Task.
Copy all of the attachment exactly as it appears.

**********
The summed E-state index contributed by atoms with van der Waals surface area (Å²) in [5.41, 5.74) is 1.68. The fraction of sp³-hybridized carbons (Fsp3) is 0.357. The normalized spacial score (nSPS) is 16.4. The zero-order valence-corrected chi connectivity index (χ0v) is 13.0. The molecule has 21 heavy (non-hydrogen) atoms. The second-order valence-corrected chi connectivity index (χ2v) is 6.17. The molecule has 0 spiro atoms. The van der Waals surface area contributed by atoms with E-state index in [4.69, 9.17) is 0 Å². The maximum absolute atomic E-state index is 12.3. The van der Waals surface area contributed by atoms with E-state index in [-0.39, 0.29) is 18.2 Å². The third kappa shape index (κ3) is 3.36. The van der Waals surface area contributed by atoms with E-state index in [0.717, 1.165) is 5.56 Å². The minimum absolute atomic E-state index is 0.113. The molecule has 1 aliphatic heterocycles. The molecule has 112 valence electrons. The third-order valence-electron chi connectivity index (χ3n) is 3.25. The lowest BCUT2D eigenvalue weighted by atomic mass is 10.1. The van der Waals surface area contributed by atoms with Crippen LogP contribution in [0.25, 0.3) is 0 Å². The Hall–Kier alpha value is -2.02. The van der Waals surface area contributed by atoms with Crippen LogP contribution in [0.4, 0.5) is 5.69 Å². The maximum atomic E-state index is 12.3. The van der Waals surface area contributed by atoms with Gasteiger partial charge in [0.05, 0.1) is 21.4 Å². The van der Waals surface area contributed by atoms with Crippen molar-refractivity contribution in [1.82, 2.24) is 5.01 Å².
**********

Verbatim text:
The summed E-state index contributed by atoms with van der Waals surface area (Å²) in [5.41, 5.74) is 1.68. The fraction of sp³-hybridized carbons (Fsp3) is 0.357. The normalized spacial score (nSPS) is 16.4. The zero-order valence-corrected chi connectivity index (χ0v) is 13.0. The molecule has 21 heavy (non-hydrogen) atoms. The second-order valence-corrected chi connectivity index (χ2v) is 6.17. The molecule has 0 spiro atoms. The van der Waals surface area contributed by atoms with E-state index in [4.69, 9.17) is 0 Å². The maximum absolute atomic E-state index is 12.3. The van der Waals surface area contributed by atoms with E-state index in [-0.39, 0.29) is 18.2 Å². The third kappa shape index (κ3) is 3.36. The van der Waals surface area contributed by atoms with E-state index in [0.717, 1.165) is 5.56 Å². The minimum absolute atomic E-state index is 0.113. The molecule has 1 aliphatic heterocycles. The molecule has 112 valence electrons. The third-order valence-electron chi connectivity index (χ3n) is 3.25. The lowest BCUT2D eigenvalue weighted by atomic mass is 10.1. The van der Waals surface area contributed by atoms with Crippen LogP contribution in [0.25, 0.3) is 0 Å². The Hall–Kier alpha value is -2.02. The van der Waals surface area contributed by atoms with Crippen LogP contribution in [0.4, 0.5) is 5.69 Å². The maximum atomic E-state index is 12.3. The van der Waals surface area contributed by atoms with Gasteiger partial charge in [0.05, 0.1) is 21.4 Å². The van der Waals surface area contributed by atoms with Crippen molar-refractivity contribution in [1.82, 2.24) is 5.01 Å².